• Idiosyncrasy. Software is as difficult for component vendors to write as it is for component consumers. Given the inherent complexity of components, producing high-quality implementations is an expensive and (from a business perspective) risky undertaking. It is understandable, then, that the last thing a component vendor wants to do is to develop a component that can be replaced by some other component. Instead, they strive to differentiate their products with unique and innovative features. The hope is that you will, in some way, come to depend upon these unique features so that the vendor can benefit from a continuous revenue stream as you purchase software support and component upgrades. The downside of feature differentiation, though, is that component competence tends to be highly product-specific, and the all-important task of integrating components becomes more difficult because the unique features of one component tend not to match the features of other components.
  • Instability. The software component industry is highly competitive. Consumers want the latest and greatest components on the market and are easily romanced by innovative features. It is said that imitation is the sincerest form of flattery, and this is certainly true in the component industry: successful features are copied by competitors. This forces the original vendor to seek new ways to differentiate its component, leading to a new round of innovation, and so forth in an endless cycle. A positive aspect of the hyper-competitive nature of the component market is that commercial software technology has capabilities today that could only be dreamed of a few years ago, and by futurists at that. On the negative side, however, most of us are straining to keep up with the market. The pace of innovation ensures that whatever component competence we obtain is sure to become stale within a surprisingly short time. If component competence is a key organizational asset, it is a wasting asset-that is, it wastes quite rapidly in the current hyper-competitive component marketplace.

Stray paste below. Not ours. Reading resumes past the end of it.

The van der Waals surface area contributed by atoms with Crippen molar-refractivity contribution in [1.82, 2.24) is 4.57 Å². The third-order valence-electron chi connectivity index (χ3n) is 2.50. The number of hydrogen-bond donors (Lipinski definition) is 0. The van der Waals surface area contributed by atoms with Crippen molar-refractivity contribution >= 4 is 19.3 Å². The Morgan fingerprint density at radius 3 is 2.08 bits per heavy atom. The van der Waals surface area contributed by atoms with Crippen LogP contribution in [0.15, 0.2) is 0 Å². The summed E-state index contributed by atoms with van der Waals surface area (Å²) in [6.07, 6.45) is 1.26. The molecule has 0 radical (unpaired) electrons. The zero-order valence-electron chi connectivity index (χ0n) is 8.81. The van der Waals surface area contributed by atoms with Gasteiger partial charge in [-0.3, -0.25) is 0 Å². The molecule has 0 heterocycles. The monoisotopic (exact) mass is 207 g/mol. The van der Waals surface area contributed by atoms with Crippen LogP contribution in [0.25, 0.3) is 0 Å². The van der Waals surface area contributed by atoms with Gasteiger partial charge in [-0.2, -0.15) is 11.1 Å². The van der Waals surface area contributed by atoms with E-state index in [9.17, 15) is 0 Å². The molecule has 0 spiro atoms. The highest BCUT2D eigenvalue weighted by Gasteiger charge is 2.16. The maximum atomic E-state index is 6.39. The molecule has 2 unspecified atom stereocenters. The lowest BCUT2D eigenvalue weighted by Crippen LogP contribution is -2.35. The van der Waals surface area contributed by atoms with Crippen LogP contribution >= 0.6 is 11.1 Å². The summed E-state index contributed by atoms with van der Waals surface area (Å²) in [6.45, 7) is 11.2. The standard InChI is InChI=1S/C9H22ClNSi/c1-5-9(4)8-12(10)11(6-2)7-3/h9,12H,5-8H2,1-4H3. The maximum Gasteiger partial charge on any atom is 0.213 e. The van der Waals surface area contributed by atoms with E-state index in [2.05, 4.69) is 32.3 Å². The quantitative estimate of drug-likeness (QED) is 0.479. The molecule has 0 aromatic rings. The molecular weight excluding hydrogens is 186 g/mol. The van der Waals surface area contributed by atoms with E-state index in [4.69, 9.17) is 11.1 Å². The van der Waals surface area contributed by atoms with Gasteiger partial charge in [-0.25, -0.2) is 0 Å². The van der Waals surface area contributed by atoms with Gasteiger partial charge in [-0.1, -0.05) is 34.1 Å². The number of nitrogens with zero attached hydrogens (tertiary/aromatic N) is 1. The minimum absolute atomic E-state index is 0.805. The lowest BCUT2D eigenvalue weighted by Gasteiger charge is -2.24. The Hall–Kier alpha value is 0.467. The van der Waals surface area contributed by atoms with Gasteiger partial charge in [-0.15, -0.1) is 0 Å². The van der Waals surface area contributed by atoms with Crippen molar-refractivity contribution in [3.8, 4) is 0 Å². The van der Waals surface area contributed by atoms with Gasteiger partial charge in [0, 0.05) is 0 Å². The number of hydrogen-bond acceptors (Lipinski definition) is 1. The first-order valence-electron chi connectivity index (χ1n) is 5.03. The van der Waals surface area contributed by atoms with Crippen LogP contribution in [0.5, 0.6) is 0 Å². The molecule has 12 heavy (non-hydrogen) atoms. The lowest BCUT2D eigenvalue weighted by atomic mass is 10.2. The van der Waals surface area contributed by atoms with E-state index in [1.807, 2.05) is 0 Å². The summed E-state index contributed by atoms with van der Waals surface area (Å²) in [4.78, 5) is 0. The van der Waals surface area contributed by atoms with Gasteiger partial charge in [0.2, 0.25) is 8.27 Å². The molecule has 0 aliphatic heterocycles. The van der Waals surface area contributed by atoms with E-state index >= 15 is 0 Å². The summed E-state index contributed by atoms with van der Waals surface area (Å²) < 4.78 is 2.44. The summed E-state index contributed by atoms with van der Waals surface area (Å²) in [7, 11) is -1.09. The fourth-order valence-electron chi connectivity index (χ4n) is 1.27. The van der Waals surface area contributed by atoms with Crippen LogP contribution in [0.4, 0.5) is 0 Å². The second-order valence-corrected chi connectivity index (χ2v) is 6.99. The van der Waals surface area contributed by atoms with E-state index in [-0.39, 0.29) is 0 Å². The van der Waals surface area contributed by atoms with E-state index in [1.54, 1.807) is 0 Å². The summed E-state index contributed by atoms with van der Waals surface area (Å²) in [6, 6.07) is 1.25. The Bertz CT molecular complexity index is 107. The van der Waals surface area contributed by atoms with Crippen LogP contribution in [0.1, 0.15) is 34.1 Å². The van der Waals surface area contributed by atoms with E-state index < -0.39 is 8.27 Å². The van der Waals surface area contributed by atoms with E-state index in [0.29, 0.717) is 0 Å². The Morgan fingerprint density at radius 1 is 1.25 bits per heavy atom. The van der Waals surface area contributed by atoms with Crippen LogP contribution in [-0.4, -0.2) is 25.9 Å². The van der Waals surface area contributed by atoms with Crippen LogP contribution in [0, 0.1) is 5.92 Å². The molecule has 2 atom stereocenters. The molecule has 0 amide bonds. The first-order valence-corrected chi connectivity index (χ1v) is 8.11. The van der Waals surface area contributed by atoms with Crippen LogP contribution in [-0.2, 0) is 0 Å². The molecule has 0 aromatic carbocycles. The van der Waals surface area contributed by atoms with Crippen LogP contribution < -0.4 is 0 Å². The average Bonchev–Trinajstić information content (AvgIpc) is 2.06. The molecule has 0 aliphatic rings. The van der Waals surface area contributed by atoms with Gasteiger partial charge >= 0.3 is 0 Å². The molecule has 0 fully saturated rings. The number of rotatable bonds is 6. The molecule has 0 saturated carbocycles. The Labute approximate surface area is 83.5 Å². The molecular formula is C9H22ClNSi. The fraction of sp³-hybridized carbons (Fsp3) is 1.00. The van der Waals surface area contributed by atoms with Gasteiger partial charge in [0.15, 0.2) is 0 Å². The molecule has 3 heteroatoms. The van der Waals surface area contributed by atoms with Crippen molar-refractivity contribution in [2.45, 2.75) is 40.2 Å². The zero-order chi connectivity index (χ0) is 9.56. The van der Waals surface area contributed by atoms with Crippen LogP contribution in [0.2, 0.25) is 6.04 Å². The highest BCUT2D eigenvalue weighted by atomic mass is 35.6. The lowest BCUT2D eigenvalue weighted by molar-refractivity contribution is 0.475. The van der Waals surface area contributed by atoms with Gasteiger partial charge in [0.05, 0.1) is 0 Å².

These properties, taken together, pose a significant challenge to system designers and software engineers, especially as the number of components used in systems increases. Nowadays information systems of even modest scale will make use of a dozen or more commercial components. Knowing how any one component works can be a formidable challenge. Knowing how they all work, or the best ways to combine them, is more difficult still. More important, new component releases and the emergence of whole new categories of components happen much more quickly than the time it takes to build (or sometimes design) information systems. This means that component competence must often be obtained "just in time" to make key decisions, such as which components to buy and how to integrate them.

Using Toys to Obtain Component Competence

There is no doubt about it: a "hands-on" approach is required to obtain component competence. Components are simply too complex, their documentation too sketchy, and vendor literature too glossy to be exclusively relied upon.

There are two basic approaches to obtaining component competence-but the premise for both approaches is learning by doing. The first approach-just do it-is the more direct of the two. In this approach critical design and implementation decisions are made on the basis of available component competence. It is hoped that this competence is sufficient to avoid big mistakes, and that engineers will become more facile with the components as the project proceeds. Sometimes this works. Sometimes it doesn't. I can only say that a healthy proportion of the component-based project failures that we have encountered can be attributed to naïve assumptions about what components do and how they interact-assumptions that could have, and should have, been verified before key design and implementation commitments were made.